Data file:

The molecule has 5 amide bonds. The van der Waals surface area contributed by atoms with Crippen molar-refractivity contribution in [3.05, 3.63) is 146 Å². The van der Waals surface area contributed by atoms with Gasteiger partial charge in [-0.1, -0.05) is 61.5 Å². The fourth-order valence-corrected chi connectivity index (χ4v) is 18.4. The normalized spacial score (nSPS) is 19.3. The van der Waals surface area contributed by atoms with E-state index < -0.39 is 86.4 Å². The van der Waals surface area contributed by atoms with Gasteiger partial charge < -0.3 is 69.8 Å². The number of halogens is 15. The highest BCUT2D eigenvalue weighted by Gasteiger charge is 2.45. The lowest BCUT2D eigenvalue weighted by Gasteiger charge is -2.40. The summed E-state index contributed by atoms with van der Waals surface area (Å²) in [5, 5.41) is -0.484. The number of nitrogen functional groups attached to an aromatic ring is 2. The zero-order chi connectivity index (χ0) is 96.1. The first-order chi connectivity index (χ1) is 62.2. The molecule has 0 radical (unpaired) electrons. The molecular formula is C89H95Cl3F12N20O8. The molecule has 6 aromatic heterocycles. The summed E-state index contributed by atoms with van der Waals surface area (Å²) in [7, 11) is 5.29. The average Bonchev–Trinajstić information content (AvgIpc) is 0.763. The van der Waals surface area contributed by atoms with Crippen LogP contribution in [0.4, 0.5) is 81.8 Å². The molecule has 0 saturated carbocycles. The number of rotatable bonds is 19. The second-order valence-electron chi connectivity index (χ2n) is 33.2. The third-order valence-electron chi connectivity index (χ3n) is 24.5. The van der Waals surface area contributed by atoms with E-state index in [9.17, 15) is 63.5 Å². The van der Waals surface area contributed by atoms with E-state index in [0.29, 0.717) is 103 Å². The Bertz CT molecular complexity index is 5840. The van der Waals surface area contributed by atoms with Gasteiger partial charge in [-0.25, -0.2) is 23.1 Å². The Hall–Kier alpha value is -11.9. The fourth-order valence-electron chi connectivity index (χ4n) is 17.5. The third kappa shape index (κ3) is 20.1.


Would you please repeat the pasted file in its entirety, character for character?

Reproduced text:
The molecule has 5 amide bonds. The van der Waals surface area contributed by atoms with Crippen molar-refractivity contribution in [3.05, 3.63) is 146 Å². The van der Waals surface area contributed by atoms with Gasteiger partial charge in [-0.1, -0.05) is 61.5 Å². The fourth-order valence-corrected chi connectivity index (χ4v) is 18.4. The normalized spacial score (nSPS) is 19.3. The van der Waals surface area contributed by atoms with E-state index < -0.39 is 86.4 Å². The van der Waals surface area contributed by atoms with Gasteiger partial charge < -0.3 is 69.8 Å². The number of halogens is 15. The highest BCUT2D eigenvalue weighted by Gasteiger charge is 2.45. The lowest BCUT2D eigenvalue weighted by Gasteiger charge is -2.40. The summed E-state index contributed by atoms with van der Waals surface area (Å²) in [5, 5.41) is -0.484. The number of nitrogen functional groups attached to an aromatic ring is 2. The zero-order chi connectivity index (χ0) is 96.1. The first-order chi connectivity index (χ1) is 62.2. The molecule has 0 radical (unpaired) electrons. The molecular formula is C89H95Cl3F12N20O8. The molecule has 6 aromatic heterocycles. The summed E-state index contributed by atoms with van der Waals surface area (Å²) in [7, 11) is 5.29. The average Bonchev–Trinajstić information content (AvgIpc) is 0.763. The van der Waals surface area contributed by atoms with Crippen LogP contribution in [0.4, 0.5) is 81.8 Å². The molecule has 0 saturated carbocycles. The number of rotatable bonds is 19. The second-order valence-electron chi connectivity index (χ2n) is 33.2. The third-order valence-electron chi connectivity index (χ3n) is 24.5. The van der Waals surface area contributed by atoms with E-state index in [9.17, 15) is 63.5 Å². The van der Waals surface area contributed by atoms with E-state index in [0.29, 0.717) is 103 Å². The Bertz CT molecular complexity index is 5840. The van der Waals surface area contributed by atoms with Gasteiger partial charge in [-0.25, -0.2) is 23.1 Å². The Hall–Kier alpha value is -11.9. The fourth-order valence-electron chi connectivity index (χ4n) is 17.5. The third kappa shape index (κ3) is 20.1.